Model of rapid response teams in paediatrics and their influence on the quality and safety of inpatient care
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Regional Specialized Children's Hospital in Olsztyn, Poland
Department of Nursing, Faculty of Health Sciences, Collegium Medicum, University of Warmia and Mazury in Olsztyn, Poland
Krystyna Piskorz-Ogórek   

Regional Specialized Children’s Hospital in Olsztyn, Żołnierska 18A, 10-561 Olsztyn, Poland. Tel.: +48 605 055 411.
Submission date: 2020-03-04
Final revision date: 2020-05-08
Acceptance date: 2020-05-09
Online publication date: 2020-05-22
The implementation of the rapid response teams (RRTs) system in paediatrics was possible due to the participation of the Regional Specialized Children’s Hospital in Olsztyn, Poland in a project launched by the National Centre for Quality Assessment in Health Care in Cracow, Poland.

Present a model of RRTs system and the effects of its implementation in child care.

Material and methods:
The medical staff survey (n = 97) analysis and complete analysis of the medical records of patients (document analysis; n = 1020) were performed. The variables such as: the number and the type of RRTs interventions, the number of patients admitted to the intensive care unit (ICU) and the hospital mortality rate were analysed. These were compared with the variables obtained before the implementation of RRTs (from 1st November 2018 to 31st August 2019 vs. 1st November 2017 to 31st August 2018).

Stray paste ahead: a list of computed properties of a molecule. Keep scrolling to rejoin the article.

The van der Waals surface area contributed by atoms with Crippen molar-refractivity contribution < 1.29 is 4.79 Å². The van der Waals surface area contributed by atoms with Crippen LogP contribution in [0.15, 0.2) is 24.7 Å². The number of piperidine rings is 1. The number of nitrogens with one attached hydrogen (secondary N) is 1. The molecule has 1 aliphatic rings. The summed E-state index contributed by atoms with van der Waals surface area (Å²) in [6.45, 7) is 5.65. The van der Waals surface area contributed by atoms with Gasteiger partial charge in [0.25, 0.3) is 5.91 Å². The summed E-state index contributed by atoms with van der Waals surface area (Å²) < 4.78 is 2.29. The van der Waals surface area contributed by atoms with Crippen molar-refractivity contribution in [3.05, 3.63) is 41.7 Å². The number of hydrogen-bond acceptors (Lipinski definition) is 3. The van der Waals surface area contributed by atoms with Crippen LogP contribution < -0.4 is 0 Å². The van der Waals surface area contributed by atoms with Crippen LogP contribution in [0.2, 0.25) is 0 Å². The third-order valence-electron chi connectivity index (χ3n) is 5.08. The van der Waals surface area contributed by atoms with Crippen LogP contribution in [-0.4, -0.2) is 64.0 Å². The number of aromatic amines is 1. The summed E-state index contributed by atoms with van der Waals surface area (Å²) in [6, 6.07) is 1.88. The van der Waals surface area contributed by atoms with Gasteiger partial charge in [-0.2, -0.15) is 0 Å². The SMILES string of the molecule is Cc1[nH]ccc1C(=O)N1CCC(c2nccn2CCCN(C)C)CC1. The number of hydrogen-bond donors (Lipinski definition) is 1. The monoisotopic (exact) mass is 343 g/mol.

Results and discussion:
RRTs made 626 surveillance visits to patients with serious conditions staying at hospital wards, 266 scheduled visits to 89 patients transferred from the ICU to other wards and 126 interventions in response to calls from different wards. The number of patients transferred from the hospital wards to the ICU decreased from 125 to 90. The number of deaths in the ICU decreased from 20 to 13.

The evaluation of the 10-month implementation period for this project encourages to keep RRTs operational. The interviewed staff admitted that the safety of inpatient care increased along with more meticulous supervision over patients needing intensive care.

None declared.
None declared.
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